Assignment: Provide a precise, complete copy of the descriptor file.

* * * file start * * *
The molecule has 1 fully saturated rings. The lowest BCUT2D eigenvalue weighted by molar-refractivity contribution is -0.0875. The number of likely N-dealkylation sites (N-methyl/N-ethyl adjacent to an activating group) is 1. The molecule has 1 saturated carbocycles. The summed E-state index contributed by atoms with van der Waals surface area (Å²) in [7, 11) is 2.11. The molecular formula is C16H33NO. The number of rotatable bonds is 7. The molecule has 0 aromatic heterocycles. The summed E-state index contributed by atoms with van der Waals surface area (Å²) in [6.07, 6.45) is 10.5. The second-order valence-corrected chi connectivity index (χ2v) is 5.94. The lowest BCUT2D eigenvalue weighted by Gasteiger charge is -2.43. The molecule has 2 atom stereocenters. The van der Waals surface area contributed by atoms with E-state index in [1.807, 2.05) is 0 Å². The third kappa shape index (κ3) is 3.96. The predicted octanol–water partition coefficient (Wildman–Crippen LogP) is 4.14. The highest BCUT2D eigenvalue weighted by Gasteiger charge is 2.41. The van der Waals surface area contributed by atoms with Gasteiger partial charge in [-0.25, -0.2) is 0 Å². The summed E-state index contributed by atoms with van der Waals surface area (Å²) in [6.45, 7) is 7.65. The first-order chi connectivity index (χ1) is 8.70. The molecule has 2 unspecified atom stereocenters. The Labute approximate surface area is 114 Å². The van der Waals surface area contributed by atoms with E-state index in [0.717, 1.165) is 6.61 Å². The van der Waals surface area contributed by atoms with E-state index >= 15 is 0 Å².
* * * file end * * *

The molecule has 1 fully saturated rings. The lowest BCUT2D eigenvalue weighted by molar-refractivity contribution is -0.0875. The number of likely N-dealkylation sites (N-methyl/N-ethyl adjacent to an activating group) is 1. The molecule has 1 saturated carbocycles. The summed E-state index contributed by atoms with van der Waals surface area (Å²) in [7, 11) is 2.11. The molecular formula is C16H33NO. The number of rotatable bonds is 7. The molecule has 0 aromatic heterocycles. The summed E-state index contributed by atoms with van der Waals surface area (Å²) in [6.07, 6.45) is 10.5. The second-order valence-corrected chi connectivity index (χ2v) is 5.94. The lowest BCUT2D eigenvalue weighted by Gasteiger charge is -2.43. The molecule has 2 atom stereocenters. The van der Waals surface area contributed by atoms with E-state index in [1.807, 2.05) is 0 Å². The third kappa shape index (κ3) is 3.96. The predicted octanol–water partition coefficient (Wildman–Crippen LogP) is 4.14. The highest BCUT2D eigenvalue weighted by Gasteiger charge is 2.41. The van der Waals surface area contributed by atoms with Gasteiger partial charge in [-0.25, -0.2) is 0 Å². The summed E-state index contributed by atoms with van der Waals surface area (Å²) in [6.45, 7) is 7.65. The first-order chi connectivity index (χ1) is 8.70. The molecule has 2 unspecified atom stereocenters. The Labute approximate surface area is 114 Å². The van der Waals surface area contributed by atoms with E-state index in [0.717, 1.165) is 6.61 Å². The van der Waals surface area contributed by atoms with E-state index >= 15 is 0 Å².